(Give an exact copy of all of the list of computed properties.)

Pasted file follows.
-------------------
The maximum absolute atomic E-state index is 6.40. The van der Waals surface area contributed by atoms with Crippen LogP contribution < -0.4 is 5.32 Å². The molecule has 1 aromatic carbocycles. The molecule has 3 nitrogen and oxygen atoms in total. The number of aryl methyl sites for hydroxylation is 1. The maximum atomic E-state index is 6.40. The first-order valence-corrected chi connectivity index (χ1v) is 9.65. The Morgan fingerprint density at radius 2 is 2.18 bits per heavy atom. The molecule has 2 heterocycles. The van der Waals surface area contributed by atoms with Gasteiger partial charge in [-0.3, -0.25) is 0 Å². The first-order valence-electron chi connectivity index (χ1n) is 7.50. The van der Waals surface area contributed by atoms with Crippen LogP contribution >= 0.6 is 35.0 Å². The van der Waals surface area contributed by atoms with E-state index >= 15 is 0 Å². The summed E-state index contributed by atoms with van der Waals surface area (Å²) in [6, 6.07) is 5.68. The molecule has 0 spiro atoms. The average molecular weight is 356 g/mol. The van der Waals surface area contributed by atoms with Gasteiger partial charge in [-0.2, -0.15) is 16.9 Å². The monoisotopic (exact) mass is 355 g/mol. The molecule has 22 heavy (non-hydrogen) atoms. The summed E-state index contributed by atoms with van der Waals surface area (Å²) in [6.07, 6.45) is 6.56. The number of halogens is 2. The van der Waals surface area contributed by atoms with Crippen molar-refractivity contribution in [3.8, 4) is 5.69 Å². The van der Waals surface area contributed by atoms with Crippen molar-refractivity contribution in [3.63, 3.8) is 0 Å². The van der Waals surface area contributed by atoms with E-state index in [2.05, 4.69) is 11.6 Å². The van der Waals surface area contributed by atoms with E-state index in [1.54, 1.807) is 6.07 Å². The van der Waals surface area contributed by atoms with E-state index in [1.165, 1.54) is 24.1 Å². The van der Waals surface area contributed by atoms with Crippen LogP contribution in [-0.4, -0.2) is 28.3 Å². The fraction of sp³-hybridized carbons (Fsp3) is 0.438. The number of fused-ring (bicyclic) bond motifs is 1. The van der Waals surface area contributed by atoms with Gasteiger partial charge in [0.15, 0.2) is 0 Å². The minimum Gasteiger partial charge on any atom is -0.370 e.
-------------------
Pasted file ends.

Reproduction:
The maximum absolute atomic E-state index is 6.40. The van der Waals surface area contributed by atoms with Crippen LogP contribution < -0.4 is 5.32 Å². The molecule has 1 aromatic carbocycles. The molecule has 3 nitrogen and oxygen atoms in total. The number of aryl methyl sites for hydroxylation is 1. The maximum atomic E-state index is 6.40. The first-order valence-corrected chi connectivity index (χ1v) is 9.65. The Morgan fingerprint density at radius 2 is 2.18 bits per heavy atom. The molecule has 2 heterocycles. The van der Waals surface area contributed by atoms with Gasteiger partial charge in [-0.3, -0.25) is 0 Å². The first-order valence-electron chi connectivity index (χ1n) is 7.50. The van der Waals surface area contributed by atoms with Crippen LogP contribution >= 0.6 is 35.0 Å². The van der Waals surface area contributed by atoms with E-state index >= 15 is 0 Å². The summed E-state index contributed by atoms with van der Waals surface area (Å²) in [6, 6.07) is 5.68. The molecule has 0 spiro atoms. The average molecular weight is 356 g/mol. The van der Waals surface area contributed by atoms with Gasteiger partial charge in [-0.2, -0.15) is 16.9 Å². The monoisotopic (exact) mass is 355 g/mol. The molecule has 22 heavy (non-hydrogen) atoms. The summed E-state index contributed by atoms with van der Waals surface area (Å²) in [6.07, 6.45) is 6.56. The number of halogens is 2. The van der Waals surface area contributed by atoms with Crippen molar-refractivity contribution in [3.8, 4) is 5.69 Å². The van der Waals surface area contributed by atoms with Crippen molar-refractivity contribution in [3.63, 3.8) is 0 Å². The van der Waals surface area contributed by atoms with E-state index in [2.05, 4.69) is 11.6 Å². The van der Waals surface area contributed by atoms with E-state index in [1.54, 1.807) is 6.07 Å². The van der Waals surface area contributed by atoms with E-state index in [1.165, 1.54) is 24.1 Å². The van der Waals surface area contributed by atoms with Crippen LogP contribution in [-0.4, -0.2) is 28.3 Å². The fraction of sp³-hybridized carbons (Fsp3) is 0.438. The number of fused-ring (bicyclic) bond motifs is 1. The van der Waals surface area contributed by atoms with Gasteiger partial charge in [0.15, 0.2) is 0 Å². The minimum Gasteiger partial charge on any atom is -0.370 e.